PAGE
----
The next battle in the campaign actually takes place at the same time as the one last reported on Here. This time the armies are both Roman. The army of the false (?) emperor Digito the Apostate (not only was the false emperor advocating a return to the Republic, but he was also in favour of ditching Christianity and going back to the old gods!) has been ambushed by the Comes of Asienus Inferior, Paulinus Gormanicus not far from the town of Maluscastra, which has just thrown in its lot with him in his campaign against Digito. Paulinus was outnumbered by around 20 percent but as the ambusher had certain advantages, in theory at least!
Neil and Nigel on the right in command of the absent Paulinus’ army.
Digito in his chariot, looking very ‘imperial’.
Digito was leading his army in person (Richard) but illness and house damage from Storm Arwen forced Paul to withdraw, leaving his army under the command of Neil and Nigel. Of course, for the campaign narrative Paulinus will be reported as nipping back to Maluscastra for a minute to “bring up reserves”.Yeah!? Pull the other one.
Richard was aware of the presence of Paul and his army but had to bring his own army onto the table in three columns, one on the road and the others either side. As a precaution he also had a flanking force due to arrive at some point on the enemy left. Paul’s army was deployed in ambush positions on both flanks and ahead of Richard’s columns. I’d asked each of them for five ‘magic’ numbers. I paired them off against each in the order they were given to me and Paul’s selection beat Richard’s until the last pairing, so Paul’s ambush was sprung when Richard’s army was within one move of him, or thereabouts, terrain permitting. If Richard’s numbers had beaten Paul’s earlier in the pairings he would have spotted the ambushers sooner. It made sense to me so I hope it does to everyone reading this. For those interested in this sort of thing, we used the excellent Sword and Spear rules and the army lists as a guide. Paulinus had chosen to use the standard Late Roman list, but Digito had gone for the Foederati Roman list. He also had some Goth mercenaries, hired off the Ostrogoth player in Turn 1 of the campaign.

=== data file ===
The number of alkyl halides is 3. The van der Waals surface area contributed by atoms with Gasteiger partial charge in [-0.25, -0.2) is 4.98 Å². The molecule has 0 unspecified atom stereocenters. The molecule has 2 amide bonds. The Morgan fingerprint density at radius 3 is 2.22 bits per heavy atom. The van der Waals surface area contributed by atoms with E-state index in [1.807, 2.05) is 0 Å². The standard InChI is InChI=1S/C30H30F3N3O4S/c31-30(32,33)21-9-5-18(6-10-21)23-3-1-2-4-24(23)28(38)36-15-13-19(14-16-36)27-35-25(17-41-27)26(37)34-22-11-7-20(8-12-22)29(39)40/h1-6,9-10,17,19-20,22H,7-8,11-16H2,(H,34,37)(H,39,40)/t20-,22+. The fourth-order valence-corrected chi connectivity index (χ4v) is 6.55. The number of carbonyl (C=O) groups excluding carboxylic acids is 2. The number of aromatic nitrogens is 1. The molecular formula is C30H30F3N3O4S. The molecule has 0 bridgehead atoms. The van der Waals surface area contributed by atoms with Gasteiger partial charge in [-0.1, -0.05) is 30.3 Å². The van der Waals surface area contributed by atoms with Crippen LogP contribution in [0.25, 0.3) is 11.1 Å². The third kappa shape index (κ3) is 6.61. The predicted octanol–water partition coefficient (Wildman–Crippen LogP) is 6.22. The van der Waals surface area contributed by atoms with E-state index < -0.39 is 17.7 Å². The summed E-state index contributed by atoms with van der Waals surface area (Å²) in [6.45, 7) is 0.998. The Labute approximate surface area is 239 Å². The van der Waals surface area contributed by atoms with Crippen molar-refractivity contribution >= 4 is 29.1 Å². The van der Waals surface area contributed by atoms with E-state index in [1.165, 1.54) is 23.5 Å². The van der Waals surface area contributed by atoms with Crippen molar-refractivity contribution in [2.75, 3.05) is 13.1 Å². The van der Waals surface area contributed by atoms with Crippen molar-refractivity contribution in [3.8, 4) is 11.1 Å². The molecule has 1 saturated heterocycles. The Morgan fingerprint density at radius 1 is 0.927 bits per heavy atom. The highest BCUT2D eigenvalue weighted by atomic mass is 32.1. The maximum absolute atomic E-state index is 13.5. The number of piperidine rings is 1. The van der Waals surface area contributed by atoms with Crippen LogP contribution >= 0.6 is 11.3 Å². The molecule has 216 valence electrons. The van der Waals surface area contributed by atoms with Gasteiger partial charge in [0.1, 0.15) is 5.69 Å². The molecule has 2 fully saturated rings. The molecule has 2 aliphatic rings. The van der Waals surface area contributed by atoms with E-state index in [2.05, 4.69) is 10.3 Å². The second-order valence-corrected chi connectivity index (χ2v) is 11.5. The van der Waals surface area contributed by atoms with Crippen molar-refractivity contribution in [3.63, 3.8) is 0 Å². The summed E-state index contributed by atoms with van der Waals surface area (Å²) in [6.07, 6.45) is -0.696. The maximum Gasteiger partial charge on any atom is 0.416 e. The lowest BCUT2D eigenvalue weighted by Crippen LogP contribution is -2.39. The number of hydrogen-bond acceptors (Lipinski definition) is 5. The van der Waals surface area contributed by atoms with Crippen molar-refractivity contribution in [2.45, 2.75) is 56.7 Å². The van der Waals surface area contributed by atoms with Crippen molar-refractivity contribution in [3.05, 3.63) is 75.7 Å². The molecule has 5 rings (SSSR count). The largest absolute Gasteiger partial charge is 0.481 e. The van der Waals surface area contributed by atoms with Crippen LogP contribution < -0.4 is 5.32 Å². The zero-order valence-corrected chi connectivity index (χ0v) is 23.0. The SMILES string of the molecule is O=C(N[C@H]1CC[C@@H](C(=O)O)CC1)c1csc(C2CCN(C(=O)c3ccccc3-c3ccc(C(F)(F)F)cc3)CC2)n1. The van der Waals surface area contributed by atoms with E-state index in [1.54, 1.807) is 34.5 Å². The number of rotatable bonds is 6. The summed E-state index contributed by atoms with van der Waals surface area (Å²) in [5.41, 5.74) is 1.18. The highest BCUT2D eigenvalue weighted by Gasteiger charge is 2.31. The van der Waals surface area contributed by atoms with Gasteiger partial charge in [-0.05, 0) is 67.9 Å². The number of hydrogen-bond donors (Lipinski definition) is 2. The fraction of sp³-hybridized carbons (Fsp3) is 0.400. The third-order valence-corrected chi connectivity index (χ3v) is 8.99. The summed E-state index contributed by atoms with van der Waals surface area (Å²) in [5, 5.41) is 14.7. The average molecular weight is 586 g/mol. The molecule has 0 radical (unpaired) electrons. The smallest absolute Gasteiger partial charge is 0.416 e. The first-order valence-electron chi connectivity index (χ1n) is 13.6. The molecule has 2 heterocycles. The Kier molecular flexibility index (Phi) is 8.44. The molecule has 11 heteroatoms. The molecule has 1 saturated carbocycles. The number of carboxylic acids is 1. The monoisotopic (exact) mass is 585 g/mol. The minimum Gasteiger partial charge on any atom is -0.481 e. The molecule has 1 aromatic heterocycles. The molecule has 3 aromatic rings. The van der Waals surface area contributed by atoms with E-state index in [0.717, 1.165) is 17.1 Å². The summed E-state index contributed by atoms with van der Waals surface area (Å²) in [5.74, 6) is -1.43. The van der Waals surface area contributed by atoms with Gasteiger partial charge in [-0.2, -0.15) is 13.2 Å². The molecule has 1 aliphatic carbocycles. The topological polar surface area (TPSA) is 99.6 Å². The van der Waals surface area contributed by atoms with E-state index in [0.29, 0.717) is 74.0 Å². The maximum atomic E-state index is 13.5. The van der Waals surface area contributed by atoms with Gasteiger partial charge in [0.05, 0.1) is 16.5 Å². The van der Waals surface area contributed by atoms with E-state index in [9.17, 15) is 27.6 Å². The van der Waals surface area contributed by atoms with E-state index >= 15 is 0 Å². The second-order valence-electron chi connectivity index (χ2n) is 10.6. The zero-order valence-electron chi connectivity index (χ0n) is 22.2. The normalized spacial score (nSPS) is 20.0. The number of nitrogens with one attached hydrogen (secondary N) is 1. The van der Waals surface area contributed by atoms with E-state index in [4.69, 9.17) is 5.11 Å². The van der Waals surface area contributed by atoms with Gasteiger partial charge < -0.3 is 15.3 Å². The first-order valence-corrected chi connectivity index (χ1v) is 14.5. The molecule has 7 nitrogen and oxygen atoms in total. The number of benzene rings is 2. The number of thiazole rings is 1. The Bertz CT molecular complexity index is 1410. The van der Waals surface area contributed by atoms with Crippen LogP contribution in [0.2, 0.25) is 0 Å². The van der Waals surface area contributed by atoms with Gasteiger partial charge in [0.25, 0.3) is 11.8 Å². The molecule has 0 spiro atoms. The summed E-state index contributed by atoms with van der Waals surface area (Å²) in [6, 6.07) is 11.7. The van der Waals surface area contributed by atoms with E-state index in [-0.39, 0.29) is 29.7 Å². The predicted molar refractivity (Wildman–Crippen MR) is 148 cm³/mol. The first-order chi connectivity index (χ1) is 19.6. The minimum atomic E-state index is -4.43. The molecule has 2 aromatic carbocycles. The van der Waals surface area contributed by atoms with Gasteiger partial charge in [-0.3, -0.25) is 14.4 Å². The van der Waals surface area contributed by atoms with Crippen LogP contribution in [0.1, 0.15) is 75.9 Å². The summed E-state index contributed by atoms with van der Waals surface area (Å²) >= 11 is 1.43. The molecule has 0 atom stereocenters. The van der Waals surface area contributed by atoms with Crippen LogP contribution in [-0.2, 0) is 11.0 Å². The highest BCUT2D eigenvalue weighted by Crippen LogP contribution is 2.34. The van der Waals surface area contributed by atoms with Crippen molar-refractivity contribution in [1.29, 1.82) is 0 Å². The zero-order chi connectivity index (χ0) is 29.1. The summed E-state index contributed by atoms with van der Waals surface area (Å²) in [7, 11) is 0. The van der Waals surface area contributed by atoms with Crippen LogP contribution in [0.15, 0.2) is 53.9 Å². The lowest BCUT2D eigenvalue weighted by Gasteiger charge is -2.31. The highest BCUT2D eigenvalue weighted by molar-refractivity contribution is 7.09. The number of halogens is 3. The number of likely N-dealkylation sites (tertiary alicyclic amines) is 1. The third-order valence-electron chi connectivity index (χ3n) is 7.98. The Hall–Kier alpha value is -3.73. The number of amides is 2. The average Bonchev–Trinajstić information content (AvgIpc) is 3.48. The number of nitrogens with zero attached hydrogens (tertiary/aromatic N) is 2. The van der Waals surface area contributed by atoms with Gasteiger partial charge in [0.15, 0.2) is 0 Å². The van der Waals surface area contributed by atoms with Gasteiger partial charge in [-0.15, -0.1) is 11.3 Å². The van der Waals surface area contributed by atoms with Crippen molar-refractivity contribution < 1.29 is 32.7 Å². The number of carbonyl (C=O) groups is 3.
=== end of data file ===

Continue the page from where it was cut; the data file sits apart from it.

So here are the photos of the game, which are I hope self explanatory.
As the photos might suggest, it was a very confusing battle to recall all the detail for this post, let lone under sweat was going on during the game. I commanded Richard’s right wing which was made up of all his cavalry, and had no idea what was happening in the centre, let alone the other flank.
My command was all cavalry so faced some difficult opposition from the enemy legions but at least we pinned them in anticipation of the flank attack, if and when it arrived. My troops and those facing them took heavy casualties and a number of units were broken before the flanking force arrived. The close terrain didn’t do us any favours and it was difficult to get into contact with the enemy, but eventually, despite loosing all our Goth mercenary cavalry and the death of the flanking force’s commander the enemy wing was defeated.
Over on the other flank our troops were holding their own but were unable to make any lasting impression on the enemy, there were just too many of them. Nigel’s Captain fell at the head of his men as they slowly ground down our left wing. By the end of the battle our left, or what little remained of it, was in full retreat. Our centre fared little better as our Foederati warriors failed to make contact with Neil’s troops in sufficient quantity and were dealt with as they were only able to launch their attacks in a piecemeal fashion.
Richard was plagued by a succession of dreadful combat dice rolls throughout the game, so even though we won the initiative on every turn until after lunchtime, it did us no good as the plan went pear shaped from turn one and stayed that way until the end of the game maybe a dozen turns later.
With my campaign umpire’s head on I declared Paulinus’ army the victors. Richard would be able to pull back unopposed as we still had lots of cavalry to cover the retreat. Perhaps 40 percent of his army lay dead on the battlefield, but Paul’s army had also suffered heavily, to the tune of around 30 percent losses. Paulinus’ prestige increased following his victory, despite his absence, while Digito’s dreams of conquering the province have been squashed for the time being at least.
Next time in the west of the province the army of General Titarse Jarminicus faces the Huns, after which the vengeful Ostrogoths descend upon the army of Johannes Rubrum as he falls back after sacking the Ostrogoth capital against the orders of Digito.
Excellent looking game!ReplyDelete
A magnificent spectacle of a game!ReplyDelete
I think you know this is a favourite period of mine. The whole scale of your battle is almost incomprehensible to me given the modest size of my forces. I've enjoyed the report enormously this morning and look forward to reading the unfolding events hinted at as coming next in the campaign. A terrific set of photos.ReplyDelete
Some of the units seem to be marked by a tuft of red wool - presumably that's to do with the rules.
all the best, Stephen
Two wonderful looking armies 👍ReplyDelete
Wonderful and impressive looking battle 👍ReplyDelete